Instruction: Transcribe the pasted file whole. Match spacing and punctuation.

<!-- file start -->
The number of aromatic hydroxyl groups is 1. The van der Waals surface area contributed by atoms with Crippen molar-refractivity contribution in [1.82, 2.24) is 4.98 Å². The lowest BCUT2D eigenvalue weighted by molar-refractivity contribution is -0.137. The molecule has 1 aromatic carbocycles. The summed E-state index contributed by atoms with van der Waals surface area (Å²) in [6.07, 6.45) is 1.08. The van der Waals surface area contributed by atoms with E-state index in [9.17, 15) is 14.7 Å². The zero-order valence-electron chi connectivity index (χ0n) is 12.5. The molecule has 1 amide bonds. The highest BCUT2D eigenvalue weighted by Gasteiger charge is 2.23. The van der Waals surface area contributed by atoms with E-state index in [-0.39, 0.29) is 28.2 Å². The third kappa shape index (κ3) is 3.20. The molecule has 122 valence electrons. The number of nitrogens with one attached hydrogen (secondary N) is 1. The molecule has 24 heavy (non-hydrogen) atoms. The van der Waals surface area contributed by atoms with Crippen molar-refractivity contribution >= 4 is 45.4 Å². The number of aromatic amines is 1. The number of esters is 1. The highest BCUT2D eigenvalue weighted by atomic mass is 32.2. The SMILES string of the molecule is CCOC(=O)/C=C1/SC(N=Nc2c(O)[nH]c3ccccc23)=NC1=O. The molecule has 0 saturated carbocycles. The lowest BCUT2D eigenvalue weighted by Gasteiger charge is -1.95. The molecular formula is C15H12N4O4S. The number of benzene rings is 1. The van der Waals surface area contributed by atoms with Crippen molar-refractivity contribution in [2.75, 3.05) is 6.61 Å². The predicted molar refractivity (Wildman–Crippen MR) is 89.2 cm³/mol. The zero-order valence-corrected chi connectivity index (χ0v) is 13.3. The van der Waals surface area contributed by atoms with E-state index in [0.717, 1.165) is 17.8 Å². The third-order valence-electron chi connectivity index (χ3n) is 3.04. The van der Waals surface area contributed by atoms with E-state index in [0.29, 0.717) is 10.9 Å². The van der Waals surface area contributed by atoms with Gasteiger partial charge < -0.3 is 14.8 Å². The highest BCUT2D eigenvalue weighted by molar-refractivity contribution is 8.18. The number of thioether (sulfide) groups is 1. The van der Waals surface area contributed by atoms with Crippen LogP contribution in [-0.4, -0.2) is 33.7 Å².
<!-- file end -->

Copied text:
The number of aromatic hydroxyl groups is 1. The van der Waals surface area contributed by atoms with Crippen molar-refractivity contribution in [1.82, 2.24) is 4.98 Å². The lowest BCUT2D eigenvalue weighted by molar-refractivity contribution is -0.137. The molecule has 1 aromatic carbocycles. The summed E-state index contributed by atoms with van der Waals surface area (Å²) in [6.07, 6.45) is 1.08. The van der Waals surface area contributed by atoms with E-state index in [9.17, 15) is 14.7 Å². The zero-order valence-electron chi connectivity index (χ0n) is 12.5. The molecule has 1 amide bonds. The highest BCUT2D eigenvalue weighted by Gasteiger charge is 2.23. The van der Waals surface area contributed by atoms with E-state index in [-0.39, 0.29) is 28.2 Å². The third kappa shape index (κ3) is 3.20. The molecule has 122 valence electrons. The number of nitrogens with one attached hydrogen (secondary N) is 1. The molecule has 24 heavy (non-hydrogen) atoms. The van der Waals surface area contributed by atoms with Crippen molar-refractivity contribution >= 4 is 45.4 Å². The number of aromatic amines is 1. The number of esters is 1. The highest BCUT2D eigenvalue weighted by atomic mass is 32.2. The SMILES string of the molecule is CCOC(=O)/C=C1/SC(N=Nc2c(O)[nH]c3ccccc23)=NC1=O. The molecule has 0 saturated carbocycles. The lowest BCUT2D eigenvalue weighted by Gasteiger charge is -1.95. The molecular formula is C15H12N4O4S. The number of benzene rings is 1. The van der Waals surface area contributed by atoms with Crippen molar-refractivity contribution in [2.75, 3.05) is 6.61 Å². The predicted molar refractivity (Wildman–Crippen MR) is 89.2 cm³/mol. The zero-order valence-corrected chi connectivity index (χ0v) is 13.3. The van der Waals surface area contributed by atoms with E-state index in [0.717, 1.165) is 17.8 Å². The third-order valence-electron chi connectivity index (χ3n) is 3.04. The van der Waals surface area contributed by atoms with E-state index in [0.29, 0.717) is 10.9 Å². The van der Waals surface area contributed by atoms with Gasteiger partial charge < -0.3 is 14.8 Å². The highest BCUT2D eigenvalue weighted by molar-refractivity contribution is 8.18. The number of thioether (sulfide) groups is 1. The van der Waals surface area contributed by atoms with Crippen LogP contribution in [-0.4, -0.2) is 33.7 Å².